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November 21, 1986

Transfusion-Acquired Babesiosis and Failure of Antibiotic Treatment

Author Affiliations

From the Department of Medicine (Dr Evans), Dartmouth Medical School (Drs Smith and Mills), Hanover, NH; the American Red Cross, Boston (Dr Popovsky); and the Department of Tropical Public Health, Harvard School of Public Health, Boston (Dr Spielman).

JAMA. 1986;256(19):2726-2727. doi:10.1001/jama.1986.03380190096034

HUMAN babesiosis is a zoonosis characterized by fever, malaise, and hemolytic anemia. In the United States, the disease is generally caused by the species Babesia microti, a protozoan parasite of rodents, and is transmitted by Ixodes dammini, the northern deer tick.1 Most of the 200 known cases of human babesiosis in the United States followed exposure to I dammini on the coastal islands of the Northeast, particularly Nantucket Island, Massachusetts, and Shelter Island, New York. Asymptomatic infections occur frequently2 and create potential for transmission of infection through blood donation.3-6 Recently the range of I dammini, which is also the principal vector of Lyme disease, has increased dramatically, with a resulting increase in the incidence of human babesiosis and Lyme disease.7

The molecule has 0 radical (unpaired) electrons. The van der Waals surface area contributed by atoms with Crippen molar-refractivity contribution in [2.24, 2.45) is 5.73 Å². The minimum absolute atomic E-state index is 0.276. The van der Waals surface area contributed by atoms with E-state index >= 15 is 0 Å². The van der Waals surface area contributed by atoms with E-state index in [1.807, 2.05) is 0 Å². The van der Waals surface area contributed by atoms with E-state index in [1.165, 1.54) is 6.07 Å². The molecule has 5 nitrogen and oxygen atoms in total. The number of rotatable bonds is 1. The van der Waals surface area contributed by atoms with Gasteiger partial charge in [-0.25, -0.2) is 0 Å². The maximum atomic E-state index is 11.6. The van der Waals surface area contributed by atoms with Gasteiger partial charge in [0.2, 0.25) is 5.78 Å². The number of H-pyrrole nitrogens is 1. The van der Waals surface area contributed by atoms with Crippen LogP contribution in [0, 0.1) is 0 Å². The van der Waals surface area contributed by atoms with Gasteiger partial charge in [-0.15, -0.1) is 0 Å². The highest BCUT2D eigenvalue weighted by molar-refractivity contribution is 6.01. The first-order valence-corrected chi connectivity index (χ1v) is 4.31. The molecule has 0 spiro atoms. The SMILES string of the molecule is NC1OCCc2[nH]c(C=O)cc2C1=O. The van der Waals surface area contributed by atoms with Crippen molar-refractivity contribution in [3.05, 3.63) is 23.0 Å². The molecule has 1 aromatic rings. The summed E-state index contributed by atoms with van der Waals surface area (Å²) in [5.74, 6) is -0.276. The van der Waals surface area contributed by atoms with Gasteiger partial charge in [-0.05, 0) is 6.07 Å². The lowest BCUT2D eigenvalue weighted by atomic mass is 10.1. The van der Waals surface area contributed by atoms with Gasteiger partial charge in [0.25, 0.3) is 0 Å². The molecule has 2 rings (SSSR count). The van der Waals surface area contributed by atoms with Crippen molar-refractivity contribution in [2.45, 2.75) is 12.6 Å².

Herein we report the first case of babesiosis acquired in New Hampshire and cite evidence indicating that the infection was transfusion acquired. This case also documents